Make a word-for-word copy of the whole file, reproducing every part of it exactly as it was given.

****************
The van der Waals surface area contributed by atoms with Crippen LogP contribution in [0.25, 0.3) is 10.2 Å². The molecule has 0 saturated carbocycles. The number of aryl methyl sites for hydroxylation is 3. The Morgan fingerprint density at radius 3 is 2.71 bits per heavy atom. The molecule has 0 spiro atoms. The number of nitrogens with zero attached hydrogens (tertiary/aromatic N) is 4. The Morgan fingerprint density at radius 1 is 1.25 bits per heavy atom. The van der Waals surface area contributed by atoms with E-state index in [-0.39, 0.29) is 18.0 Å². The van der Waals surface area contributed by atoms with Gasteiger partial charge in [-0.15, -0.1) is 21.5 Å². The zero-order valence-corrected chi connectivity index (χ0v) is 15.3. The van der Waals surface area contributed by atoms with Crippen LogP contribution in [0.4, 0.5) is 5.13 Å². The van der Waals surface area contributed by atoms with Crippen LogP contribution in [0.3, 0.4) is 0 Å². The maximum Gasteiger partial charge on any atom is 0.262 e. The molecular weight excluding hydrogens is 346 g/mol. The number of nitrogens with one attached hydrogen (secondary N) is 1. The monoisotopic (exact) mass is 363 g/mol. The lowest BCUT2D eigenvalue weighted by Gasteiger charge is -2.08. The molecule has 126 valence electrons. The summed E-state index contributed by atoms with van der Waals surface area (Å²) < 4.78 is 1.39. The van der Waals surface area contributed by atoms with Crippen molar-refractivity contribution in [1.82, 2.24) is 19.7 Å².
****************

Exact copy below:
The van der Waals surface area contributed by atoms with Crippen LogP contribution in [0.25, 0.3) is 10.2 Å². The molecule has 0 saturated carbocycles. The number of aryl methyl sites for hydroxylation is 3. The Morgan fingerprint density at radius 3 is 2.71 bits per heavy atom. The molecule has 0 spiro atoms. The number of nitrogens with zero attached hydrogens (tertiary/aromatic N) is 4. The Morgan fingerprint density at radius 1 is 1.25 bits per heavy atom. The van der Waals surface area contributed by atoms with E-state index in [-0.39, 0.29) is 18.0 Å². The van der Waals surface area contributed by atoms with Gasteiger partial charge in [-0.15, -0.1) is 21.5 Å². The zero-order valence-corrected chi connectivity index (χ0v) is 15.3. The van der Waals surface area contributed by atoms with Crippen LogP contribution in [0.4, 0.5) is 5.13 Å². The van der Waals surface area contributed by atoms with Crippen LogP contribution in [0.3, 0.4) is 0 Å². The maximum Gasteiger partial charge on any atom is 0.262 e. The molecular weight excluding hydrogens is 346 g/mol. The number of nitrogens with one attached hydrogen (secondary N) is 1. The monoisotopic (exact) mass is 363 g/mol. The lowest BCUT2D eigenvalue weighted by Gasteiger charge is -2.08. The molecule has 126 valence electrons. The summed E-state index contributed by atoms with van der Waals surface area (Å²) < 4.78 is 1.39. The van der Waals surface area contributed by atoms with Crippen molar-refractivity contribution in [1.82, 2.24) is 19.7 Å².